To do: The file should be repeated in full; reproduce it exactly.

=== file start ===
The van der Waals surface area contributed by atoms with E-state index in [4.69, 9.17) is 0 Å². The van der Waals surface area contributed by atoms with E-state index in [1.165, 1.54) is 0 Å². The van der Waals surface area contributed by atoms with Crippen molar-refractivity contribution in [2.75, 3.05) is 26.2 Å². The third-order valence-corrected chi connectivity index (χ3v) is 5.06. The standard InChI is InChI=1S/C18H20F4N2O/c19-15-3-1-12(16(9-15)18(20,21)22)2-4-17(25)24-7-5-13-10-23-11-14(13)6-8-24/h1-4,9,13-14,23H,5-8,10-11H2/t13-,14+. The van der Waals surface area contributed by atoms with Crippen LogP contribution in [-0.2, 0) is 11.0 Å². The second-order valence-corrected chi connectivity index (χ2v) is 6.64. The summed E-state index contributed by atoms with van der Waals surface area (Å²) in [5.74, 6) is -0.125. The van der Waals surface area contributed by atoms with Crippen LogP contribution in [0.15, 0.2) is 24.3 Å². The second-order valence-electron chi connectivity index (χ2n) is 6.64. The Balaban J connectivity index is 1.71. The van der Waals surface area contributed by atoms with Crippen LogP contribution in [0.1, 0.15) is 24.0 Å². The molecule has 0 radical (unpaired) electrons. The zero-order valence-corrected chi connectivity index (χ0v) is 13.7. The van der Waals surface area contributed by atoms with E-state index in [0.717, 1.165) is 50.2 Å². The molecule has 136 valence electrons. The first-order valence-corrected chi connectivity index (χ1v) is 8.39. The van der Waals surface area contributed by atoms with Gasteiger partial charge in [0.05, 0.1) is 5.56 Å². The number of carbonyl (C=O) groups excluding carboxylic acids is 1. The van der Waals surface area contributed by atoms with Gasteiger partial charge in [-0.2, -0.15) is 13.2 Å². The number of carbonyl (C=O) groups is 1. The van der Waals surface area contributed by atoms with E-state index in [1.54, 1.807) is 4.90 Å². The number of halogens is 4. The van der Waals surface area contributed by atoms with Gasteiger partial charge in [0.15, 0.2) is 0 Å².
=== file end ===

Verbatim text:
The van der Waals surface area contributed by atoms with E-state index in [4.69, 9.17) is 0 Å². The van der Waals surface area contributed by atoms with E-state index in [1.165, 1.54) is 0 Å². The van der Waals surface area contributed by atoms with Crippen molar-refractivity contribution in [2.75, 3.05) is 26.2 Å². The third-order valence-corrected chi connectivity index (χ3v) is 5.06. The standard InChI is InChI=1S/C18H20F4N2O/c19-15-3-1-12(16(9-15)18(20,21)22)2-4-17(25)24-7-5-13-10-23-11-14(13)6-8-24/h1-4,9,13-14,23H,5-8,10-11H2/t13-,14+. The van der Waals surface area contributed by atoms with Crippen LogP contribution in [-0.2, 0) is 11.0 Å². The second-order valence-corrected chi connectivity index (χ2v) is 6.64. The summed E-state index contributed by atoms with van der Waals surface area (Å²) in [5.74, 6) is -0.125. The van der Waals surface area contributed by atoms with Crippen LogP contribution in [0.15, 0.2) is 24.3 Å². The second-order valence-electron chi connectivity index (χ2n) is 6.64. The Balaban J connectivity index is 1.71. The van der Waals surface area contributed by atoms with Crippen LogP contribution in [0.1, 0.15) is 24.0 Å². The molecule has 0 radical (unpaired) electrons. The zero-order valence-corrected chi connectivity index (χ0v) is 13.7. The van der Waals surface area contributed by atoms with E-state index in [0.717, 1.165) is 50.2 Å². The molecule has 136 valence electrons. The first-order valence-corrected chi connectivity index (χ1v) is 8.39. The van der Waals surface area contributed by atoms with Gasteiger partial charge in [0.05, 0.1) is 5.56 Å². The number of carbonyl (C=O) groups excluding carboxylic acids is 1. The van der Waals surface area contributed by atoms with Gasteiger partial charge in [-0.2, -0.15) is 13.2 Å². The number of carbonyl (C=O) groups is 1. The van der Waals surface area contributed by atoms with E-state index in [1.54, 1.807) is 4.90 Å². The number of halogens is 4. The van der Waals surface area contributed by atoms with Gasteiger partial charge in [0.15, 0.2) is 0 Å².